Each of the five mass extinctions over the last 500 million years that saw at least 75% of species disappear was accompanied by a surge in carbon entering the ocean. But carbon pulses are relatively common and usually benign; there were around 30 over that same time period. So what sets mass extinction events apart?
A study suggests that Earth’s oceans have a distinct threshold when it comes to the amount of carbon they can process. Mass extinction events occur when the threshold is passed. Anthropogenic carbon dioxide emissions are comparable to the carbon surges associated with previous mass extinction events, suggesting that we’re likely to be triggering a sixth mass extinction event right now.
Carbon is constantly cycled around our planet. Photosynthesis converts carbon dioxide to organic carbon; respiration converts organic carbon back to carbon dioxide. Sometimes carbon ends up in a long-term store, for example when small ocean creatures such as coccolithophores sink to the sea-floor and lock the carbon into sediments, but eventually the carbon returns to the loop as, in this case, geological processes uplift the rocks and weathering releases the carbon to the atmosphere.
Many external triggers can disrupt the carbon cycle including variations in orbital motions, release of methane hydrates, meteorite strikes, evolutionary changes and volcanic emissions. Ocean sediments record those disruptions, with carbon-rich rocks forming when atmospheric carbon dioxide levels are high. Until now, the consensus has been that the ocean responds proportionately to the amount of carbon being pumped into it: the larger the trigger, the more carbon-rich the ocean sediments become.
However, Daniel Rothman from Massachusetts Institute of Technology, US, was puzzled by the fact that, regardless of their size, most carbon pulses result in a characteristic rate of change in the ocean’s store of carbon but mass extinction events appear to have a far greater rate of change. To understand this anomaly, Rothman modelled the marine carbon cycle mathematically, exploring how disruptions to the incoming carbon flux were likely to influence the way that carbon was stored.
The model demonstrated that up to a certain limit, Earth’s oceans can absorb and process pulses of carbon dioxide and return to their steady state. But above a certain threshold, the oceans were pushed out of their steady state, resulting in acidification at the surface.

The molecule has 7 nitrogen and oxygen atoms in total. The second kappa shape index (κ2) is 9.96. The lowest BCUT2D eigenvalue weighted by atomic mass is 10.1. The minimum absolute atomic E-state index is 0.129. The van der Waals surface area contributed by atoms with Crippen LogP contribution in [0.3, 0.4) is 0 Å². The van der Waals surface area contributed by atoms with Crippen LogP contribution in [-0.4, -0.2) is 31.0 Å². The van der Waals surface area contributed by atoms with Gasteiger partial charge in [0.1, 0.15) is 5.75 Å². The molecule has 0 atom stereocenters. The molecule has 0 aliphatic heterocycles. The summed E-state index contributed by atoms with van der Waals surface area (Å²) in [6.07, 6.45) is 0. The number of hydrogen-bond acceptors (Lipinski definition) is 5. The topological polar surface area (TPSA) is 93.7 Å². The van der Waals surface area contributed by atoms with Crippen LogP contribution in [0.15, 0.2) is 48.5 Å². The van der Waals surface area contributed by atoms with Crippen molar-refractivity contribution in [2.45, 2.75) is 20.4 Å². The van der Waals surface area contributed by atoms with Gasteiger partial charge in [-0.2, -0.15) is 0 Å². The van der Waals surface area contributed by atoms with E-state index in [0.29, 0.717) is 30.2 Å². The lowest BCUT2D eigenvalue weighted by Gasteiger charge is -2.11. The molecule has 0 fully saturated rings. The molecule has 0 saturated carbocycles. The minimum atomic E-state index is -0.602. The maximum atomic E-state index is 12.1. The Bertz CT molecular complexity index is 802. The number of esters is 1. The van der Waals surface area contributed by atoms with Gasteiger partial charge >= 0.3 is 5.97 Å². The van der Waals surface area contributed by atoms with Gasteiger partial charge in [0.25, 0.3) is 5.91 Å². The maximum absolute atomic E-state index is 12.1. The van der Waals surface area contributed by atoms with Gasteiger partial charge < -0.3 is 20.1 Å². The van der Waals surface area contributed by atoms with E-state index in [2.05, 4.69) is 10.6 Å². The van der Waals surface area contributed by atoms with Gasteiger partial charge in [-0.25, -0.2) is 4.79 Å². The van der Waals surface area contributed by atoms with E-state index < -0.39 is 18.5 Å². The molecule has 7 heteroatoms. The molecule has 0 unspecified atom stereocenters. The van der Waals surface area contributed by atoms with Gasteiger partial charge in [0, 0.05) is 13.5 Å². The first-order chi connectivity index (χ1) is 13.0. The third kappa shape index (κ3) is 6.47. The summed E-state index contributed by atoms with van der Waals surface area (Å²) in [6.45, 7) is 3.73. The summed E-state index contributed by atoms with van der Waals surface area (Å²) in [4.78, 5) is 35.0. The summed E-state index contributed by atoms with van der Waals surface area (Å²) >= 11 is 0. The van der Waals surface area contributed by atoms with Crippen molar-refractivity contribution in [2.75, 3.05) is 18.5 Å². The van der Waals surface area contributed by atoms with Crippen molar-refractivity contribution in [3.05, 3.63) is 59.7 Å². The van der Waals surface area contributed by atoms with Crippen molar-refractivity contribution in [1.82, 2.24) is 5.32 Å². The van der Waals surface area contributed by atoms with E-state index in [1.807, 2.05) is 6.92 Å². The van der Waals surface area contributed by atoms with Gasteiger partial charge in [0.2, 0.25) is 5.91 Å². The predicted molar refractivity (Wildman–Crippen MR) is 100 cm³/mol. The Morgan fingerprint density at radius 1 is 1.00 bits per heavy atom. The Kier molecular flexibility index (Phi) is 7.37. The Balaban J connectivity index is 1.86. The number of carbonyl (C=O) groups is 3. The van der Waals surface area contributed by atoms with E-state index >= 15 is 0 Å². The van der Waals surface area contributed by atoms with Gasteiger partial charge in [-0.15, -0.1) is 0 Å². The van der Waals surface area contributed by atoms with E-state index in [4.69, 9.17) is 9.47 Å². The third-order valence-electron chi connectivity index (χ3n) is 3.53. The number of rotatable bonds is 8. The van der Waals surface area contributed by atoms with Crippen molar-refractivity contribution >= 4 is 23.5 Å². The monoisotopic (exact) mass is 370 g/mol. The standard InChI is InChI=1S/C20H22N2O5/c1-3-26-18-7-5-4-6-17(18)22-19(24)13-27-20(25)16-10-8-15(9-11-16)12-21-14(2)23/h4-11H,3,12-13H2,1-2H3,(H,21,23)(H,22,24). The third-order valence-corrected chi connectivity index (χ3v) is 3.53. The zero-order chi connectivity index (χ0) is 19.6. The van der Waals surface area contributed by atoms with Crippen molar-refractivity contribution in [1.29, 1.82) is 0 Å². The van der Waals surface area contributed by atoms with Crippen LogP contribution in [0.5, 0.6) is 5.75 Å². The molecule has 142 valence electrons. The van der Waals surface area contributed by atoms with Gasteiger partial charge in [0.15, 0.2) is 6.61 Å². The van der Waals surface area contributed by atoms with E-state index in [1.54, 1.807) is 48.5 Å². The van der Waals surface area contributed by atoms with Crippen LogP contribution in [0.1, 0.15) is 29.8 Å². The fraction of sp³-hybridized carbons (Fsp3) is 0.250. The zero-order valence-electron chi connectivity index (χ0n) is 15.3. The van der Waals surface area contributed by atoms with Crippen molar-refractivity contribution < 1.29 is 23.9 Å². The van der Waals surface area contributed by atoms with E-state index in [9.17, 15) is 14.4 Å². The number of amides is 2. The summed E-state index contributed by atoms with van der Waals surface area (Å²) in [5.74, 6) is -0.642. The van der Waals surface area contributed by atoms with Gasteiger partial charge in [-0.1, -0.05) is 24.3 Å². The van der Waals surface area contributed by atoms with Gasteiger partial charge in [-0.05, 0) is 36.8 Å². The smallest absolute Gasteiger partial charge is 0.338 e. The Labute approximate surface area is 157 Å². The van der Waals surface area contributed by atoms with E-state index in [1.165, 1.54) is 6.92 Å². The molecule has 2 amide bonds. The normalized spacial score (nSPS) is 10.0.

“I’m suggesting that the magnitude of the disruption is determined not by the strength of the external stressors but rather by the carbon cycle’s intrinsic dynamics,” says Rothman, whose findings are published in the Proceedings of the National Academy of Sciences (PNAS). His results suggest that this ocean threshold is yet another “tipping point”, beyond which there’s a nonlinear response.
By looking at the size and duration of the 31 disruptions to the global carbon cycle over the last 542 million years, Rothman showed that the majority have a characteristic rate of change, but that four of the five mass extinction events grew faster than this.
The model suggests that the ocean threshold also depends on the duration over which the carbon flux is increased. Relatively weak but long-lived perturbations, such as massive volcanic eruptions occurring over millions of years, can overshoot the threshold. But short sharp disruptions, like the intense pulse of carbon dioxide produced by current anthropogenic emissions, can pass the threshold too.
Rothman shows that today’s anthropogenic emissions and the carbon dioxide associated with massive volcanism in the past are roughly equivalent in their potential to pass the ocean threshold. This suggests that mankind’s actions may well trigger a mass extinction event. But because the oceans take a while to respond, it will be some time before the sixth mass extinction event becomes visible in the rock record.
“If the carbon cycle passes the threshold, the effects would play out over a period of ten thousand years or more,” says Rothman.